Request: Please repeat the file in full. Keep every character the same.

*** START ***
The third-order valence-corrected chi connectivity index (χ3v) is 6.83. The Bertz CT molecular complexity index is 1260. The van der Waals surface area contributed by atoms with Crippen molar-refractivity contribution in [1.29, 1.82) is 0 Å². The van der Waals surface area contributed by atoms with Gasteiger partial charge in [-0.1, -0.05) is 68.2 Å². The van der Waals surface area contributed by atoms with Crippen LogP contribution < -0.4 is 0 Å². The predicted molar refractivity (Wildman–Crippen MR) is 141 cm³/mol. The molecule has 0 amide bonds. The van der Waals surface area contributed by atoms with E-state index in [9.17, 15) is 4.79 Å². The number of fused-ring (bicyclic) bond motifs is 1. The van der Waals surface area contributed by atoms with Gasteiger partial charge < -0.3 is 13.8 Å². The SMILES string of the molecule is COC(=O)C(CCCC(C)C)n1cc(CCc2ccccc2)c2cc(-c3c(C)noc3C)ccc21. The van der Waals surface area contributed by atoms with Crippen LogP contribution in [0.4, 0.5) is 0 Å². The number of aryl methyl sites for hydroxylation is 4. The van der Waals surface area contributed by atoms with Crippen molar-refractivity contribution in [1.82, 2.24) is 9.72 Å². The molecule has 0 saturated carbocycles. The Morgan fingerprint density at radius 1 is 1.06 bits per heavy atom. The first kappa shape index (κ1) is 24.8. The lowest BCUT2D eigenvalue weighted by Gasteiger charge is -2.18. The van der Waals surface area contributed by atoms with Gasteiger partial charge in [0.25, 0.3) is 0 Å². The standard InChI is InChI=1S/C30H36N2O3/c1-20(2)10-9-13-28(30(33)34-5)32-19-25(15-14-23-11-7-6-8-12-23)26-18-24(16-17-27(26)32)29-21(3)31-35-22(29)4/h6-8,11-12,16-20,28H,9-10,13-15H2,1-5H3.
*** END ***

The third-order valence-corrected chi connectivity index (χ3v) is 6.83. The Bertz CT molecular complexity index is 1260. The van der Waals surface area contributed by atoms with Crippen molar-refractivity contribution in [1.29, 1.82) is 0 Å². The van der Waals surface area contributed by atoms with Gasteiger partial charge in [-0.1, -0.05) is 68.2 Å². The van der Waals surface area contributed by atoms with Crippen LogP contribution < -0.4 is 0 Å². The predicted molar refractivity (Wildman–Crippen MR) is 141 cm³/mol. The molecule has 0 amide bonds. The van der Waals surface area contributed by atoms with E-state index in [9.17, 15) is 4.79 Å². The number of fused-ring (bicyclic) bond motifs is 1. The van der Waals surface area contributed by atoms with Gasteiger partial charge < -0.3 is 13.8 Å². The SMILES string of the molecule is COC(=O)C(CCCC(C)C)n1cc(CCc2ccccc2)c2cc(-c3c(C)noc3C)ccc21. The van der Waals surface area contributed by atoms with Crippen LogP contribution in [0.4, 0.5) is 0 Å². The number of aryl methyl sites for hydroxylation is 4. The van der Waals surface area contributed by atoms with Crippen molar-refractivity contribution in [1.82, 2.24) is 9.72 Å². The molecule has 0 saturated carbocycles. The Morgan fingerprint density at radius 1 is 1.06 bits per heavy atom. The first kappa shape index (κ1) is 24.8. The lowest BCUT2D eigenvalue weighted by Gasteiger charge is -2.18. The van der Waals surface area contributed by atoms with Gasteiger partial charge in [0.25, 0.3) is 0 Å². The standard InChI is InChI=1S/C30H36N2O3/c1-20(2)10-9-13-28(30(33)34-5)32-19-25(15-14-23-11-7-6-8-12-23)26-18-24(16-17-27(26)32)29-21(3)31-35-22(29)4/h6-8,11-12,16-20,28H,9-10,13-15H2,1-5H3.